Introduction and Summary
Other than my Wife Lorrie and our family, Aviation in all its forms has been the dominant feature of my life. Within this, my main passions have been Aviation Photography and Aviation History.
As every Aviation Photograph, captures a moment in Aviation History, it perhaps not surprising that I am concerned about preserving Aviation Photographs, in particular Collections, regardless of era.
I am very aware that for many people their interest in Aviation Photography forms a distinct period in their lives, after which other interests, concerns, or just the pressures of living, mean they move on and their collections are put into boxes, or trunks, which in turn end up being stored in attics. basements, storage facilities, or sheds. Then due to a house move, or major clear out, they come to light. It is at this point and depending on circumstances, one or more of the following will apply:
In all the above cases, it is possible I may be able to help! Obviously, I might not be able to, but please read through the remainder of this page including the 'horror stories' below. Then it you think I may be able to assist, use the contact link at the foot of the page!,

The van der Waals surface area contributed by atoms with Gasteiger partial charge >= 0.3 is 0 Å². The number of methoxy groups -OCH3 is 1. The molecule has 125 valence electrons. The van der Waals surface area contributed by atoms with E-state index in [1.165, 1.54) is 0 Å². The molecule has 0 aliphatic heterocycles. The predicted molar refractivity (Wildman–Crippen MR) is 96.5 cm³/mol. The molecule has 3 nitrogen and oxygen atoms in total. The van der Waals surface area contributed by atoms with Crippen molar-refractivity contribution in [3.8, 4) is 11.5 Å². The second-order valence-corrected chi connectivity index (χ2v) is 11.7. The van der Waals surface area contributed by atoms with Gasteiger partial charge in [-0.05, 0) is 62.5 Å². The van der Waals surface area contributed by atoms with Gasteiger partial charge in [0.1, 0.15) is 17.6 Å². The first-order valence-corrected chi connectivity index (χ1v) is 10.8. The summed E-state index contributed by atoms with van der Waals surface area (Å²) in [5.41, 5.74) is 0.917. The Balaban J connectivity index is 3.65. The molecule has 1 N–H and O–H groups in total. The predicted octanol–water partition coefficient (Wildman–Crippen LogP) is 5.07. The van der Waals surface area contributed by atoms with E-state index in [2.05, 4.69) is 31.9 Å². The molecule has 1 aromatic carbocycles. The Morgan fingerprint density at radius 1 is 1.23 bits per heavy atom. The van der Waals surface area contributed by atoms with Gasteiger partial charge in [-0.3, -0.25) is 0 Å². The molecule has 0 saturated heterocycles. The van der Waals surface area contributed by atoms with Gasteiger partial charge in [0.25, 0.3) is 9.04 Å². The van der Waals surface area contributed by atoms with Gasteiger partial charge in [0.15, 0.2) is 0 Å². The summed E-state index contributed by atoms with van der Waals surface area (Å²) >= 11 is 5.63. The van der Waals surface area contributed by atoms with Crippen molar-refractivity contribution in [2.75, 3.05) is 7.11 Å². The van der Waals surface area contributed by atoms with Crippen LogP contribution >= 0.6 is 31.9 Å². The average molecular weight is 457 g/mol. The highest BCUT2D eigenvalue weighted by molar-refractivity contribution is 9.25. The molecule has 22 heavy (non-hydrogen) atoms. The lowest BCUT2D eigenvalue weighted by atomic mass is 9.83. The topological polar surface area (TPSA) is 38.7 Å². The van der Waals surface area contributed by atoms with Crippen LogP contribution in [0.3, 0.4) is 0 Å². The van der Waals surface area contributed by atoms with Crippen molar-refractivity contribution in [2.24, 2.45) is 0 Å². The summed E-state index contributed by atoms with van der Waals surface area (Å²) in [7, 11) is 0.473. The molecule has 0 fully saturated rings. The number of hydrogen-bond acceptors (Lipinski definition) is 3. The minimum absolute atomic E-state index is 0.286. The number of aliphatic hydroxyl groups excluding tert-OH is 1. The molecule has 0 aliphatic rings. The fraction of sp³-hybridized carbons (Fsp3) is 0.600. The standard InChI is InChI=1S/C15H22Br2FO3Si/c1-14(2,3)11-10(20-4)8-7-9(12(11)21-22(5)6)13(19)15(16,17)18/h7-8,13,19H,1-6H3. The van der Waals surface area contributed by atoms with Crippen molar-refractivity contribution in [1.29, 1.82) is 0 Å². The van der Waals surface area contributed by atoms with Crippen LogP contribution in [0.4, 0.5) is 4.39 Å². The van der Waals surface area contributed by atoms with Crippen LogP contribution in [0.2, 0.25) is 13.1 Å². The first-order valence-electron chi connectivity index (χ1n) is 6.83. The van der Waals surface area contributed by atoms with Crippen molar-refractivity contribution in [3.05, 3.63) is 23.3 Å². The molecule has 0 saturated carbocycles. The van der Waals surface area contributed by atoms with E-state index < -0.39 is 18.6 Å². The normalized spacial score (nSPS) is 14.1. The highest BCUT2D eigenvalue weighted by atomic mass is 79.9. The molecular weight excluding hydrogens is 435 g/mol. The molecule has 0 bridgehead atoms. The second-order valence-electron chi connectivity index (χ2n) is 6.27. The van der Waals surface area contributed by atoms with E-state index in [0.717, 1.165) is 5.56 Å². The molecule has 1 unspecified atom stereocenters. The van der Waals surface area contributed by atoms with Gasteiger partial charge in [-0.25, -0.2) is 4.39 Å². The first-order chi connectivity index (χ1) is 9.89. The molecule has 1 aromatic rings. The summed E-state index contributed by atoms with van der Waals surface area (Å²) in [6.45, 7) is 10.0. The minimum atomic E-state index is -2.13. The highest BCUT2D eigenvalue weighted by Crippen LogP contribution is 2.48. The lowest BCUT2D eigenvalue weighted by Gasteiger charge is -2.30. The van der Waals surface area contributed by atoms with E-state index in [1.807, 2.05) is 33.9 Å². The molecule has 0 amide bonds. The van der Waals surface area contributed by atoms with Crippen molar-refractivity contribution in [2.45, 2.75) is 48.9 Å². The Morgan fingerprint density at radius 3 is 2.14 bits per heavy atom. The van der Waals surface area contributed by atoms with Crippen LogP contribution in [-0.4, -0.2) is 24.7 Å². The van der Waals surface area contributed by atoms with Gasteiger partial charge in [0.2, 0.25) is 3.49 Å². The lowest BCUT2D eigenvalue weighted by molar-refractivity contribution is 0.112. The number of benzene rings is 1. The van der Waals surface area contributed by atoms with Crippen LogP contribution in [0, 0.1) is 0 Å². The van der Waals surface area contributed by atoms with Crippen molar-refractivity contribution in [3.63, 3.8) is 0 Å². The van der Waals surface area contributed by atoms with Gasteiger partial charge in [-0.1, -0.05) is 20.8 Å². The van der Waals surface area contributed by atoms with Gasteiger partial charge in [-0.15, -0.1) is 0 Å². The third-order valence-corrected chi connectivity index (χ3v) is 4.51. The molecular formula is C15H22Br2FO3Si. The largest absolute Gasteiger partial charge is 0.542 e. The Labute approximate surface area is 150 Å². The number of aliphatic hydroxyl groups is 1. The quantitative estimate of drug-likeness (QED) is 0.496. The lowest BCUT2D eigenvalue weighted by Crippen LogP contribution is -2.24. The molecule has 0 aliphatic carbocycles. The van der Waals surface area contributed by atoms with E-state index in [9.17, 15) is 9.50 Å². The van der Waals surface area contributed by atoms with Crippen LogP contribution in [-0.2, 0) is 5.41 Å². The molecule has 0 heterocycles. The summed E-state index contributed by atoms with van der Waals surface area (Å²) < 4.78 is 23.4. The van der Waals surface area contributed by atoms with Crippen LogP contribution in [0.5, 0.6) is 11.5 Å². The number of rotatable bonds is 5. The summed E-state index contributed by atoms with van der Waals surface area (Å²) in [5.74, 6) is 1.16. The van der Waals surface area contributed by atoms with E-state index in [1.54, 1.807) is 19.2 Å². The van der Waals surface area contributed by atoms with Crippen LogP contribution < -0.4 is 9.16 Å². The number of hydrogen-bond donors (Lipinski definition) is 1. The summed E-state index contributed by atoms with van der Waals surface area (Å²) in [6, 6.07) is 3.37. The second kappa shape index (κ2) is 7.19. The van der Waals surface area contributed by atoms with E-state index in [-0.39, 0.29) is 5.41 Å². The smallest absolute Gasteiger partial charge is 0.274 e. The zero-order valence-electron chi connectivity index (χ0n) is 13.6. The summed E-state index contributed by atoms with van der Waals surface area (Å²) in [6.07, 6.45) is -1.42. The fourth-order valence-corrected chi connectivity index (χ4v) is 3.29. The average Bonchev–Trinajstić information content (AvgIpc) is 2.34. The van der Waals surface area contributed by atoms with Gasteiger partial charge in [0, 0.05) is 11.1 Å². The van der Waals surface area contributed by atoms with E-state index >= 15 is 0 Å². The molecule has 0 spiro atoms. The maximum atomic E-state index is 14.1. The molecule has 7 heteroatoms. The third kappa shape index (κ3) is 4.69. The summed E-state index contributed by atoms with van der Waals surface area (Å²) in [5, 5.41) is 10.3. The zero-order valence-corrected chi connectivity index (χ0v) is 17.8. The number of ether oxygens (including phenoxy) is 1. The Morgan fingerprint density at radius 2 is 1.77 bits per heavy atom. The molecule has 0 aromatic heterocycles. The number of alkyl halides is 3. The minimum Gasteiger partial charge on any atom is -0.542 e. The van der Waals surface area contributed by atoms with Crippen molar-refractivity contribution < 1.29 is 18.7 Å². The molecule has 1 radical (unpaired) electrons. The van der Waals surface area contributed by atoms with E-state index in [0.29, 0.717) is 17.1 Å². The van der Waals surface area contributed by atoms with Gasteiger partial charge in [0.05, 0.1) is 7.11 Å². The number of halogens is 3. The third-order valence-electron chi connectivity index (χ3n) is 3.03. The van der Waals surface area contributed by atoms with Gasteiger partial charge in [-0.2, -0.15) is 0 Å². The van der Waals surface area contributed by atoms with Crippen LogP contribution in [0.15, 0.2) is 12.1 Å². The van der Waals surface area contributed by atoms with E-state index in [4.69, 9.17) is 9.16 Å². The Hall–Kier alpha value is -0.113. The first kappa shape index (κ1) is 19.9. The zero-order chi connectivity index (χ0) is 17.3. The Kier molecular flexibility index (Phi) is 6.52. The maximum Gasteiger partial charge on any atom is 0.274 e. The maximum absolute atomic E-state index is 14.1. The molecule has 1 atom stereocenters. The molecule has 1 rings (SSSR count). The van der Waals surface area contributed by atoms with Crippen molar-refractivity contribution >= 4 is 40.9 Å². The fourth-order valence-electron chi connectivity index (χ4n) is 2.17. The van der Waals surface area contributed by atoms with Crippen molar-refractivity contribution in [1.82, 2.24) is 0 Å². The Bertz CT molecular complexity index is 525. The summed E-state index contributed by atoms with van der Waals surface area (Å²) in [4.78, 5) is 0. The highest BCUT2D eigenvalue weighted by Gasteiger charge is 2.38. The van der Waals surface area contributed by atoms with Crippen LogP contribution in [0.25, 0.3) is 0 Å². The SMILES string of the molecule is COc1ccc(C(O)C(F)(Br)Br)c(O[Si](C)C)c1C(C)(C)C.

Why I feel Conserving Photographs is Important
Whilst there have been great strides in Aircraft Preservation, (but as the first of the incidents described below illustrates, important Airframes are still being lost to future generations) and Artists capturing the 'spirit' of the subject in their paintings do make an important contribution, but most Aviation History is captured on Camera and in many cases by non-professional photographers.
As time passes, many official photographs are 'lost', or destroyed, either accidentally or deliberately and that 'snap' taken on a 'day out' is the only record of that Aircraft, Airline Livery etc. Of all the millions of individual photographs only a few will ever be considered as historically important, but those few will be a 'God send' to Historians. Pictures Series of an Airline, Aircraft Type. or Movements through an Airport, capture not only the Aircraft but also capture a 'slice of aviation time' Again although only few will ever be published, as a resource for Historians and Researchers, they have an historic value, maybe not today, but in the future.